Flood threat eases in New Brunswick village
PERTH-ANDOVER, N.B. - Some residents in this northwest New Brunswick village were advised on Saturday to stay away from their homes for at least one more night, even as water levels receded.
Village spokeswoman Justine Waldeck said the community was breathing a bit easier after water levels on the St. John River plunged more than a metre overnight.
But Waldeck stopped short of saying the flood threat had entirely dissipated.
A monster ice jam above the dam at Grand Falls remained a concern, though Waldeck said it was hoped the drop in water levels would reduce the effect impact once the ice breaks up and drifts downstream.
"Right now it doesn't look like it is posing too much of a threat on us just because our water levels have decreased so much," she said in an interview.
"If we were to get an influx, the river here could probably handle it now."
Municipal officials considered lifting a voluntary evacuation request affecting 49 homes, but ultimately decided to keep the measure in place as a precaution.
The request was put in place Wednesday amid concerns the St. John River would flood the village, which experienced severe flooding in March 2012. Waldeck said residents were being very co-operative.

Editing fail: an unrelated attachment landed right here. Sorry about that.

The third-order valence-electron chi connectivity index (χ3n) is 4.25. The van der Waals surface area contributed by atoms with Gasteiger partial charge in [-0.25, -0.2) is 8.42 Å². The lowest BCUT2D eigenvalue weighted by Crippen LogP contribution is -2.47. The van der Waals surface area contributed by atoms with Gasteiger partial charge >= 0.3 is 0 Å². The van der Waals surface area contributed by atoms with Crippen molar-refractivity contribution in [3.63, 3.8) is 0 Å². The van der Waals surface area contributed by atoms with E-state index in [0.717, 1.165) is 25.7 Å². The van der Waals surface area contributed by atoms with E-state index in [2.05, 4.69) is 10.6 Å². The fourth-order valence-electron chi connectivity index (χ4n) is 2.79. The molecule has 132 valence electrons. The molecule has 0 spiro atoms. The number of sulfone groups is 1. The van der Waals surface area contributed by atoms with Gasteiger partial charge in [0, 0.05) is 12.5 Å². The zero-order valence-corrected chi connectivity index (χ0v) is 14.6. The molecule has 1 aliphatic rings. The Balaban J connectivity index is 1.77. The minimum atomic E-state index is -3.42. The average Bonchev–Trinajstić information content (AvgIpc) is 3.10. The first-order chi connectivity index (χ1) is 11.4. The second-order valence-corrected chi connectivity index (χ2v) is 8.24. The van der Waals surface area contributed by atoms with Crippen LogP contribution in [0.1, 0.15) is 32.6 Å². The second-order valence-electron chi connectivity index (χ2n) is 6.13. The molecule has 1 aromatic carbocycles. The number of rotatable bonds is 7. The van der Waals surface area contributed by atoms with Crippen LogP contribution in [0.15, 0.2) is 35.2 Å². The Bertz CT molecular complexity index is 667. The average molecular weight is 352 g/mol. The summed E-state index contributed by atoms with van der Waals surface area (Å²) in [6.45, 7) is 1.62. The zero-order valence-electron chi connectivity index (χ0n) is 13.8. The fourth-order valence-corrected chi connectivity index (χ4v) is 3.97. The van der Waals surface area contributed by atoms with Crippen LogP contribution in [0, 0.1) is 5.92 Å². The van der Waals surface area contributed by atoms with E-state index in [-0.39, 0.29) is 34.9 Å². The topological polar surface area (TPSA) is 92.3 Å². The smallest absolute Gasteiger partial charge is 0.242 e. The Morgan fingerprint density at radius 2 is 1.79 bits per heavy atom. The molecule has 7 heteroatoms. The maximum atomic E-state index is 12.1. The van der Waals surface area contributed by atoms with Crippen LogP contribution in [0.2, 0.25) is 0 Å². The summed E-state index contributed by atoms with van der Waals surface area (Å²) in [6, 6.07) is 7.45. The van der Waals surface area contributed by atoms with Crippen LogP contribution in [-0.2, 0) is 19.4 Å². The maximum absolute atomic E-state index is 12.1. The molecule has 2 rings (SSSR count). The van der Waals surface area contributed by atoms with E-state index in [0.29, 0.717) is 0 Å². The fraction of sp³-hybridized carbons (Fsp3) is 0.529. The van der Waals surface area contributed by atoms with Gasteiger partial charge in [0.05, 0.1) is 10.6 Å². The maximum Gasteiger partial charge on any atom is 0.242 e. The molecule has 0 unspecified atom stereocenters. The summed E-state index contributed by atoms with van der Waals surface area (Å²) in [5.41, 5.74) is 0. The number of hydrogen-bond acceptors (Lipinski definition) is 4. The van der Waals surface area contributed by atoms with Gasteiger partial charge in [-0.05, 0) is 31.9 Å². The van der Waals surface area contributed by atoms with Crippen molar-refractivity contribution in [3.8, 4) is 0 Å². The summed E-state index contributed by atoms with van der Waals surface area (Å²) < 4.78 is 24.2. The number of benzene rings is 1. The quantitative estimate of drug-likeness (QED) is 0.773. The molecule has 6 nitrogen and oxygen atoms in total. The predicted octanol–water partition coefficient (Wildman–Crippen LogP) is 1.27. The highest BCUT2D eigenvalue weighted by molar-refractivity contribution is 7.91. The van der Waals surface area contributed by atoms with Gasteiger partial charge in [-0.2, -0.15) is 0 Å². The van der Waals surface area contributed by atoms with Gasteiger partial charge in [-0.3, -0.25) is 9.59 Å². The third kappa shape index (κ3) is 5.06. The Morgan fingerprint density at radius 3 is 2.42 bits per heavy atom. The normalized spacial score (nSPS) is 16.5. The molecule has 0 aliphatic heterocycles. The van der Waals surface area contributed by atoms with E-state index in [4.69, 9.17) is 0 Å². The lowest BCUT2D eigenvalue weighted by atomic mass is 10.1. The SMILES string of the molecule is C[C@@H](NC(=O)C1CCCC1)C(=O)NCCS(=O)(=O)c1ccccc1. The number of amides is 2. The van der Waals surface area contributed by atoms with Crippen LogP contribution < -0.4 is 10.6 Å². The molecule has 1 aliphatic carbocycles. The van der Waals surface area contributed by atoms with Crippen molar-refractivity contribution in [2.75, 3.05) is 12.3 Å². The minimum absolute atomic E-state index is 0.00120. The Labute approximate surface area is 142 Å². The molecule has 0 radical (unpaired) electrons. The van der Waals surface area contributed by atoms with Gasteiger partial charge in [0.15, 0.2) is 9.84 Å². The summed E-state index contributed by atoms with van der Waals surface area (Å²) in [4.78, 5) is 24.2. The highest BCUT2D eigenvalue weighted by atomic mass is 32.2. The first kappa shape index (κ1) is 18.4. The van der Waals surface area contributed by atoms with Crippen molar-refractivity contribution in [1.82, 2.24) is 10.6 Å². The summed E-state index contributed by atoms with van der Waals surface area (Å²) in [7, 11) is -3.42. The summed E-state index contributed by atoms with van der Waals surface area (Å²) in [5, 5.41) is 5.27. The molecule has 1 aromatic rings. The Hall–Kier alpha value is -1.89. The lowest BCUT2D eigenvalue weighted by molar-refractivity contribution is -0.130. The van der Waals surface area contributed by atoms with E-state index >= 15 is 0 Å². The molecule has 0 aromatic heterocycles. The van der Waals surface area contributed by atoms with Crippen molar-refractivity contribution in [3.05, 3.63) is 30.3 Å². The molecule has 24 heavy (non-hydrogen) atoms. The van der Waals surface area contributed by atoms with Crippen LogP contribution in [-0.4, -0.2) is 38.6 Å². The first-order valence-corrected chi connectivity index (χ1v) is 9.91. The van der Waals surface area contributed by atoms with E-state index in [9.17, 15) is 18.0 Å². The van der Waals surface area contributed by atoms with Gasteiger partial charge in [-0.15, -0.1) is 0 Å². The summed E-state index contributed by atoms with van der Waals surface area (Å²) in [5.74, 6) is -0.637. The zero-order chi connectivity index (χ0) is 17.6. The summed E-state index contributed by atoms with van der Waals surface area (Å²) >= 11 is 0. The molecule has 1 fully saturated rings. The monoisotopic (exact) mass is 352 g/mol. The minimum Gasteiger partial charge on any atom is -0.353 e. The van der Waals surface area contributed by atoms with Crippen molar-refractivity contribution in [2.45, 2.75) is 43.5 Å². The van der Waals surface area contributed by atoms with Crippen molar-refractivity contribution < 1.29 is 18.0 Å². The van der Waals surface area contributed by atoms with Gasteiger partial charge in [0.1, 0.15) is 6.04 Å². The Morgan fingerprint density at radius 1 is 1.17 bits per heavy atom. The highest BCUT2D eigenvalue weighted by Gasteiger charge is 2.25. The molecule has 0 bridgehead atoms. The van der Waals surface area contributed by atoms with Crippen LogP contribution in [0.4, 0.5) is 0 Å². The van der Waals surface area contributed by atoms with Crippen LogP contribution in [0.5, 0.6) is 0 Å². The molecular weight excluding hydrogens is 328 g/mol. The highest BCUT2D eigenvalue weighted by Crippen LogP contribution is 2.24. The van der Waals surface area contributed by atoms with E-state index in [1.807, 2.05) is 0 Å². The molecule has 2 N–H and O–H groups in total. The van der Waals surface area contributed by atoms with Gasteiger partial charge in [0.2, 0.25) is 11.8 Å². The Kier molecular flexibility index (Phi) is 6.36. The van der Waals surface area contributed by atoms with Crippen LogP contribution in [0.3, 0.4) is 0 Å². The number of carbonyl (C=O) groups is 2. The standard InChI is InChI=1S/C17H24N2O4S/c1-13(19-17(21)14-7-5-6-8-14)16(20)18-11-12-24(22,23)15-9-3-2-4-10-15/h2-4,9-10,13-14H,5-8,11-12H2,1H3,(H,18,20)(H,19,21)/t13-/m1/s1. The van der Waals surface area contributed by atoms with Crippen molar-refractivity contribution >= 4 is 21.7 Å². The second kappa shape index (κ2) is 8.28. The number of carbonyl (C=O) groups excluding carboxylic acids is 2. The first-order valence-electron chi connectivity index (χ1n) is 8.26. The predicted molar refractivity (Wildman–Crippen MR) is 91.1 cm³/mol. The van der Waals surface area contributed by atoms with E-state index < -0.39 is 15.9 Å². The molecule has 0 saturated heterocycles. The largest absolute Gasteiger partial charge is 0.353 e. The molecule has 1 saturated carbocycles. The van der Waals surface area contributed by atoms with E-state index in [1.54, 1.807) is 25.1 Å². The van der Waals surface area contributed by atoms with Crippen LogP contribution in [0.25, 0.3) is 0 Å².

She said the village would continue to work closely with NB Power to monitor the river.
"They told us that we should see it slowly creeping back down," she said.
New Brunswickers have been on edge for days as ice-choked rivers threaten to spill their banks.
The town of Sussex began the arduous task of cleaning up Thursday after the Kennebecasis River reached heights some people said they've never seen.
River Watch said water levels were expected to remain high for the next few days and above flood stage in some areas, including Fredericton, Maugerville, Jemseg, Grand Lake, Sheffield and Lakeville Corner. It was also keeping a close eye on several ice jams along the St. John River at Woodstock and the Nashwaak River.
Water levels are expected to reach flood stage Sunday in the Quispamsis and Saint John areas.
"This is a continuously changing situation and people are asked to continue to be on alert for ice movement and rising water levels," River Watch said on its website.
In Quebec, many residents breathed a sigh of relief as the water levels of many rivers continued to drop. There was one exception in the Bas-Saint-Laurent region, where about 50 homes in La Matapedia were evacuated as a precaution because of an ice jam on a local river.